Research indicates that during ovulation, women exhibit different behavior and that even their financial decisions are altered a great deal for at least a week every month.
The ovulatory cycle alters women's behaviour by subconsciously motivating them to outdo other women, according to research from The University of Texas at San Antonio (UTSA) and the University of Minnesota Carlson School of Management.
The researchers conducted studies, one of which had ovulating and non-ovulating women play the "dictator game".
In this popular economic experiment, a person is given a fixed amount of money that she can choose to share with another person.
"We found that ovulating women were much less willing to share when the other person was another woman. They became meaner to other women," said lead author of the study Kristina Durante.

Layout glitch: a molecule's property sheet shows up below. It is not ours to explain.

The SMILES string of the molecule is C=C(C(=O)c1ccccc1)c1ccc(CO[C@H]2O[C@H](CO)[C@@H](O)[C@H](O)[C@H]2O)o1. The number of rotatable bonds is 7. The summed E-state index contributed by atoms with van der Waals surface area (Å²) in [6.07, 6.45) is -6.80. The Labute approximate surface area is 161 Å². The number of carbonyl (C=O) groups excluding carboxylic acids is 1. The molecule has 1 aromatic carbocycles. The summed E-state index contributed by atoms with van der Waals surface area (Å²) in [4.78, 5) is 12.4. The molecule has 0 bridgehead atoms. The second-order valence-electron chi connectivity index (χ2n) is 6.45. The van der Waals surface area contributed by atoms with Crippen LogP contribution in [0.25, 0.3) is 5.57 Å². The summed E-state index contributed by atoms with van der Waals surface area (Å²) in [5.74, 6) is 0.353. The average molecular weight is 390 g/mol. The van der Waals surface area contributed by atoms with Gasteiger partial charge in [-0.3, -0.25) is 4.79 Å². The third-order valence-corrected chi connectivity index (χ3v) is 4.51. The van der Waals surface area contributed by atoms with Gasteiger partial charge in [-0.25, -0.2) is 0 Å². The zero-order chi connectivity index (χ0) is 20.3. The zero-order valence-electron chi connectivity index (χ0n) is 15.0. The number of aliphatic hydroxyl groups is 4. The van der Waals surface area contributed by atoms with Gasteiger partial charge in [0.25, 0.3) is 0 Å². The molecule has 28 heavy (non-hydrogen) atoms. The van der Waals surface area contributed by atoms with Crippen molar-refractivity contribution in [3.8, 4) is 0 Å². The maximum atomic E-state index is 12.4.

Whereas non-ovulating women shared about 50 percent of the money with another woman, ovulating women shared only half as much, keeping the rest of the cash for themselves.
This research could have important implications for marketers, consumers and researchers.
In another study, women made product choices that could either maximise their individual gains or maximise their relative gains compared to other women.
For example, women indicated if they preferred to have a $25,000 car while other women got $40,000 cars (Option A) or have a $20,000 car while other women got $12,000 cars (Option B).
The study found that ovulating women preferred Option B, choosing products that would give them higher standing compared to other women.
"What's interesting about this finding is that ovulating women are so concerned about their relative position that they are willing to take less for themselves just so that they could outdo other women," said study co-author Vladas Griskevicius.
The study was published in the Journal of Marketing Research.